There is no specific market programme for flexibility in the UK and DSR is instead contained within the current electricity balancing services of the Electricity System Operator (a company in the National Grid Group). While STOR is a means of providing DSR, its current structure provides a number of barriers to uptake and discourages investments in DSR. These market rules favour generator-based services and restrict turn-down solutions. Battery storage is currently charged fees for using the energy network as both a demand customer and a generator, i.e. both when drawing power from and discharging power back to the system.
|Lack of DSR awareness / understanding
|Risk aversion / trust issues
|Regulations unfavourable for DSR
|Current regulations preventing DSR
|Lack of ICT infrastructure
|Cost of enablement
|Equipment not suitable for DSR
|Lack of DSR market options
|Insufficient financial incentives
|Traditional large generation bias
1 (Strbac, 2008) Demand Side Management: Benefits and Challenges
2 (Owen, Ward, & Pooley, 2012) What Demand Side Services Could Customers Offer?
3 (Cappers, MacDonald, Goldman, & Ma, 2013) An Assessment of Market and Policy Barriers for Demand Response Providing Ancillary Services in U.S. Electricity Markets
4 (Warren, 2014) A Review of Demand-Side Management Policy in the UK
5 (Nolan & O’Malley, 2015) Challenges and Barriers to Demand Response Deployment and Evaluation
6 (Olsthoorn, Schleich, & Klobasa, 2015) Barriers to Electricity Load Shift in Companies: A Survey-based Exploration of the End User Perspective
7 (SEDC, 2017) Explicit Demand Response in Europe: Mapping the Markets 2017
8 (The Energyst, 2017) Demand-side Response: Shifting the Balance of Power: 2017 Report
Box 1 – key barriers for DSR uptake:
The research literature on DSR identifies many different types of barriers, which fit into the four main categories of: end user, regulatory, technical, and market (Table 1). The end use barrier focuses on issues that end users have direct influence over, such as lack of interest in DSR. Examples of regulatory barriers include the fact that several Governments do not yet acknowledge the role of independent DSR aggregators in enabling uptake. One of the major technical barriers is end user equipment being deemed as unsuitable for DSR. Market barriers consist primarily of the absence a specific market programme for DSR.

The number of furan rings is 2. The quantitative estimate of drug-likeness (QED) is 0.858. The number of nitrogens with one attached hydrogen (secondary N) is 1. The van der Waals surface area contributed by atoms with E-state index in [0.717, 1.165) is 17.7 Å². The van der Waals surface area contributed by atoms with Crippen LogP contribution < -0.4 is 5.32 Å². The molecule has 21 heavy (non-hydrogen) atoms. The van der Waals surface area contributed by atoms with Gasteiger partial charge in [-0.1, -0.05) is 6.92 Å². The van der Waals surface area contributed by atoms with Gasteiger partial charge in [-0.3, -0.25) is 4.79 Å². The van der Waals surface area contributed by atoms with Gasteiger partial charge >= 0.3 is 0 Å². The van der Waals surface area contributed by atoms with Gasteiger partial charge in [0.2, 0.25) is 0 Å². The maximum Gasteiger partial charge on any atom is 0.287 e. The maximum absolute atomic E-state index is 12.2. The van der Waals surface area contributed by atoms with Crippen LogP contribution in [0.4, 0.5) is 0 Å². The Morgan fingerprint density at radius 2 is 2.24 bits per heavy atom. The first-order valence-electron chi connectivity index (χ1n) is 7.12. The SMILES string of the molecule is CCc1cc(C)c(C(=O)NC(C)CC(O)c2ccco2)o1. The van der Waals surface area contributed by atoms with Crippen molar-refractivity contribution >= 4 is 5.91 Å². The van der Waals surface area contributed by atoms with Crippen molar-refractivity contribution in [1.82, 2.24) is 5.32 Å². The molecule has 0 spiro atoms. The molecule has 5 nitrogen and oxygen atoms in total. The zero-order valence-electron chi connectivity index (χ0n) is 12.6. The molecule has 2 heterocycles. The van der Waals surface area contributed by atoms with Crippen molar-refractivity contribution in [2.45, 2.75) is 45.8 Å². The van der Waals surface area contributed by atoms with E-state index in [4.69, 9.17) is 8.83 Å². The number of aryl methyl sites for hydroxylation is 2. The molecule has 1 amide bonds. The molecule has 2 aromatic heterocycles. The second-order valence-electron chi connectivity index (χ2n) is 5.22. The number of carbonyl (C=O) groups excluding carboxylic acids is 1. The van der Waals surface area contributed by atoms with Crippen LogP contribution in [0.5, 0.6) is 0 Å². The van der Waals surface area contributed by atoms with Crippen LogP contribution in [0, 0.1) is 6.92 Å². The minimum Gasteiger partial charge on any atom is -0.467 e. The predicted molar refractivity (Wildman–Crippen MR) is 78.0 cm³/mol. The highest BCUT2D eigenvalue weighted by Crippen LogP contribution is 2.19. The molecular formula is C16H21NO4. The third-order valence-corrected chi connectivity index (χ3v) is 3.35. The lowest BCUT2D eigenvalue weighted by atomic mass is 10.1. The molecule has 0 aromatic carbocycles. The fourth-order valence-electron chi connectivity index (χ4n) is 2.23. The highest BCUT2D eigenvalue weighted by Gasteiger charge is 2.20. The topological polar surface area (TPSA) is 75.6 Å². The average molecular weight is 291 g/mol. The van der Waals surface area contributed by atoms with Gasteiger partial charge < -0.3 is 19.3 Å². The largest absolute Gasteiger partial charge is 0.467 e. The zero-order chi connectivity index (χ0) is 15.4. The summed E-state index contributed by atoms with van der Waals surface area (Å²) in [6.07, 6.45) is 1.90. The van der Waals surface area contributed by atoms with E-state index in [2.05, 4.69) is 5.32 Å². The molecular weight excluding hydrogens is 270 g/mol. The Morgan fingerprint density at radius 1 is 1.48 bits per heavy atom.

National Grid’s estimate of the DSR contribution to overall balancing (2.7 GW in 2017) is probably an overestimate as it includes smaller scale diesel generation, which is not truly DSR as diesel generators are not associated with an energy user; rather, they are dedicated supply-side assets as illustrated in Figure 13. Considering only user-led demand management and on-site generation participating in the Balancing Services, the amount of DSR used for balancing the system in 2017 was approximately 700 MW. Changing the rules entirely might involve, for instance, the development of a flexibility market which can place a higher value on more flexible resources (DECC, 2013).
The capacity market is an ineffective instrument to provide flexibility
The UK’s Electricity Market Reform policy aims to deliver low carbon energy and reliable supplies. A key mechanism this uses is the creation of a Capacity Market that “provides a regular retainer payment to reliable forms of capacity (both demand and supply side), in return for such capacity being available when the system is tight” (DECC, 2013). While this policy specifically includes DSR and storage as a measure for meeting the mechanism’s aims, it has been criticised for restricting participation, arbitrarily limiting contract lengths and offering only uncertainty about storage capacity during transitional arrangements (Yeo, 2014). The Capacity Market only offers one-year storage contracts compared with the up to 15-year terms available for fossil fuel generator contracts. The problem with supporting flexibility through the Capacity Market is that the latter was originally intended for security of supply and, where auctions award long-term contracts, to help de-risk power station construction. Balancing the electricity system depends on two conditions: capacity adequacy, i.e. enough power generating capacity to meet demand; and flexibility, i.e. the system’s responsiveness to changing conditions. In the past, capacity adequacy has been the dominant concern of policymakers and the Transmission System Operator. However, the structural shift to renewables is making flexibility a priority.